The Obama administration may lack a clear Pakistan policy, but at least it isn't wrecking relations with India as a result. Just a short while ago, Obama had appeared so intent on winning Pakistani support for the war in Afghanistan that he was prepared to jeopardize the gains in U.S.-Indian relations made under the previous administration. But in her recent trip to the subcontinent, Secretary of State Hillary Clinton shored up America's relationship with New Delhi, securing important commitments on nuclear and military cooperation that had seemed unlikely just six months ago. Clinton made clear that relations with India won't be dictated by "Af-Pak" concerns. Instead of packaging the region's diverse problems into a muddled pursuit of grand bargains, the administration seems content to address South Asian issues discretely, and on their own merits. 

The shift is promising. Where it once seemed that nuclear technology exchange with India might be held hostage—not only to Pakistani objections but to homegrown opposition to all forms of nuclear proliferation—Washington is now working to implement the civil nuclear deal that the Bush administration negotiated with the Singh government. Rather than intervening in the Kashmir dispute between India and Pakistan, as some of Obama's earlier comments had suggested he might, the administration has endorsed India's view that it's a matter for the two belligerents to address. Obama has effectively rejected Pakistan's argument that resolving Kashmir to its east will enable Pakistan to take decisive action against the Taliban in the west. He seems disinclined to sabotage future relations with India, a major ally, in order to achieve short-term gains in Afghanistan. Likewise, the U.S.'s likely sale of advanced weapons to India is evidence of a mature policy, one that recognizes the value of a strategic partnership with one of the rising powers of Asia.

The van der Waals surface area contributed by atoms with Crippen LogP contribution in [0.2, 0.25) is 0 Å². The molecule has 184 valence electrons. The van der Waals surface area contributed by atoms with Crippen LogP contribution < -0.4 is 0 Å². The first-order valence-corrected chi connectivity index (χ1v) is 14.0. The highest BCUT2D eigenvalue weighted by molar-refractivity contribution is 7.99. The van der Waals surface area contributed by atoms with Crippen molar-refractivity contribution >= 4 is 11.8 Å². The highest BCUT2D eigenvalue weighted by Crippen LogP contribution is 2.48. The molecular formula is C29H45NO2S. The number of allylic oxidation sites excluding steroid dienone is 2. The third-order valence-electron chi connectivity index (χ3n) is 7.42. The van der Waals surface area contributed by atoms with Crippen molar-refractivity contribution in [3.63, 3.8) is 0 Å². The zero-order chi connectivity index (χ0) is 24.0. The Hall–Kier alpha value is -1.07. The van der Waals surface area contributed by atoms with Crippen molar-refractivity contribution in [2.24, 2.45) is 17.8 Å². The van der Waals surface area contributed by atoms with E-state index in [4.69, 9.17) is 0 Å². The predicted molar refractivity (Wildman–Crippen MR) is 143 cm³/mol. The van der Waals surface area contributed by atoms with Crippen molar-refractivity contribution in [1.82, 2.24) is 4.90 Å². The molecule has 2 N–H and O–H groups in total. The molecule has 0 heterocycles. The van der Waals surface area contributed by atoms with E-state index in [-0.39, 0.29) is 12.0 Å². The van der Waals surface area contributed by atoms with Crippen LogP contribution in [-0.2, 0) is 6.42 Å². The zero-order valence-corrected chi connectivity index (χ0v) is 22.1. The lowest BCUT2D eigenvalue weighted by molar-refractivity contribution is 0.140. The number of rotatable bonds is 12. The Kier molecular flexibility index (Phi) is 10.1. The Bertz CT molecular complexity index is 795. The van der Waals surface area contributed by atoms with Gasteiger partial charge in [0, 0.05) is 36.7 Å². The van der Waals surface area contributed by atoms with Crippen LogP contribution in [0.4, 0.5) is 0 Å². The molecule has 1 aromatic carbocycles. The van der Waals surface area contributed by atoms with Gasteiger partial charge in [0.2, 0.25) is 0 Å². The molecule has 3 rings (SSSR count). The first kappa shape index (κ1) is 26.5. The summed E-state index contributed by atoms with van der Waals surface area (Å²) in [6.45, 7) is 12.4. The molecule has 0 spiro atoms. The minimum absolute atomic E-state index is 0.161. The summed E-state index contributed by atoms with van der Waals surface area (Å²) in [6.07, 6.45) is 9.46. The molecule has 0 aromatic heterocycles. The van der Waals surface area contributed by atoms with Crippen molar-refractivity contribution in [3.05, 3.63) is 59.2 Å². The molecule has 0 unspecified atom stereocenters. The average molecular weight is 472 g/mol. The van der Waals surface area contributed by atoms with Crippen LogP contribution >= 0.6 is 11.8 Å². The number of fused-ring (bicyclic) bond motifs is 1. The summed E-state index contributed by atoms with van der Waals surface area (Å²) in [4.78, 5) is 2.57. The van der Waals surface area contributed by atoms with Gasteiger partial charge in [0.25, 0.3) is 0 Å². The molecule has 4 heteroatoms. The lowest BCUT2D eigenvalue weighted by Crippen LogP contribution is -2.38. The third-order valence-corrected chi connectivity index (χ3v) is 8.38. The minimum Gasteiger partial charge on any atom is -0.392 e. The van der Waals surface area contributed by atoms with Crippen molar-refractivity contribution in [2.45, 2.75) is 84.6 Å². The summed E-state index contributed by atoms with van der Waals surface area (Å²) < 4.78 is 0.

The one point of enduring tension with India is disagreement over the response to climate change. In the U.S., one of the objections to the Kyoto Treaty is its exemption of newly industrialized nations such as India and China from its requirements. Yet any effort to include these emerging markets in the accord is a political non-starter in both countries. Whether or not new controls on greenhouse gas emissions would actually require India and China to forfeit significant economic growth, neither New Delhi nor Beijing seems willing to take the risk. Their opposition is hardly surprising given that politicians in both nations have obtained power with promises of aggressive economic expansion.

Indeed, as a multiparty democracy, India may be even less likely than China to accept emissions reductions. Any New Delhi government that agreed to such cuts would surely face an electoral backlash. That's why India regards proposals for binding reductions in emissions as no more tolerable than foreign interference in Kashmir. For now, at least, pressuring India to accept a climate change agreement simply will not work.

Given the myriad failures of the past, it must have been tempting for President Obama to adopt an "Anything but Bush" response to every international issue. That, after all, is what the Bush administration did in following its own reflexive disdain for All Things Clinton. But Obama's handling of South Asia—especially India—confirms that his foreign policy so far has been guided by attention to American and allied interests rather than by an obsession with repudiating his predecessor's legacy. The president may not be willing to admit it, but the Obama policy in India looks an awful lot like George W. Bush's. For once, that's not a bad thing.